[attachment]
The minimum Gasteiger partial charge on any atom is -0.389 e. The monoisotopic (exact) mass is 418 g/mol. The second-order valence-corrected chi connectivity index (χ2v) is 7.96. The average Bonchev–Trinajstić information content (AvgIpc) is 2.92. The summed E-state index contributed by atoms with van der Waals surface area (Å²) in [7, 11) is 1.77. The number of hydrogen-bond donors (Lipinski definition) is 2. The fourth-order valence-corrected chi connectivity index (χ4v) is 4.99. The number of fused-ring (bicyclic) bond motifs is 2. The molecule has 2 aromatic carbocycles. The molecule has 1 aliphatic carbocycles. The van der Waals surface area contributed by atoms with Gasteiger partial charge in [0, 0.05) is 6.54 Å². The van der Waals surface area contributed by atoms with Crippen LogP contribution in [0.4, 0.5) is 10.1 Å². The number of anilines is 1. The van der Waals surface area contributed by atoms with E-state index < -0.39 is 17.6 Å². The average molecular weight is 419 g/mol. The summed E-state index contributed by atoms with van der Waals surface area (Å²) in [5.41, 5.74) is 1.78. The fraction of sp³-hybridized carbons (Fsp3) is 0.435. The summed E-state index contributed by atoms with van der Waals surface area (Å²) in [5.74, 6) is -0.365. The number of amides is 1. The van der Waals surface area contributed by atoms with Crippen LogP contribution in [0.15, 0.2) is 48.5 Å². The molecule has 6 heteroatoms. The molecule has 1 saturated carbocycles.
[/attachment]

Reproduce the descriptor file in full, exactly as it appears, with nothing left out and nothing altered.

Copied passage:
The minimum Gasteiger partial charge on any atom is -0.389 e. The monoisotopic (exact) mass is 418 g/mol. The second-order valence-corrected chi connectivity index (χ2v) is 7.96. The average Bonchev–Trinajstić information content (AvgIpc) is 2.92. The summed E-state index contributed by atoms with van der Waals surface area (Å²) in [7, 11) is 1.77. The number of hydrogen-bond donors (Lipinski definition) is 2. The fourth-order valence-corrected chi connectivity index (χ4v) is 4.99. The number of fused-ring (bicyclic) bond motifs is 2. The molecule has 2 aromatic carbocycles. The molecule has 1 aliphatic carbocycles. The van der Waals surface area contributed by atoms with Gasteiger partial charge in [0, 0.05) is 6.54 Å². The van der Waals surface area contributed by atoms with Crippen LogP contribution in [0.4, 0.5) is 10.1 Å². The number of anilines is 1. The van der Waals surface area contributed by atoms with E-state index < -0.39 is 17.6 Å². The average molecular weight is 419 g/mol. The summed E-state index contributed by atoms with van der Waals surface area (Å²) in [5.41, 5.74) is 1.78. The fraction of sp³-hybridized carbons (Fsp3) is 0.435. The summed E-state index contributed by atoms with van der Waals surface area (Å²) in [5.74, 6) is -0.365. The number of amides is 1. The van der Waals surface area contributed by atoms with Crippen LogP contribution in [0.15, 0.2) is 48.5 Å². The molecule has 6 heteroatoms. The molecule has 1 saturated carbocycles.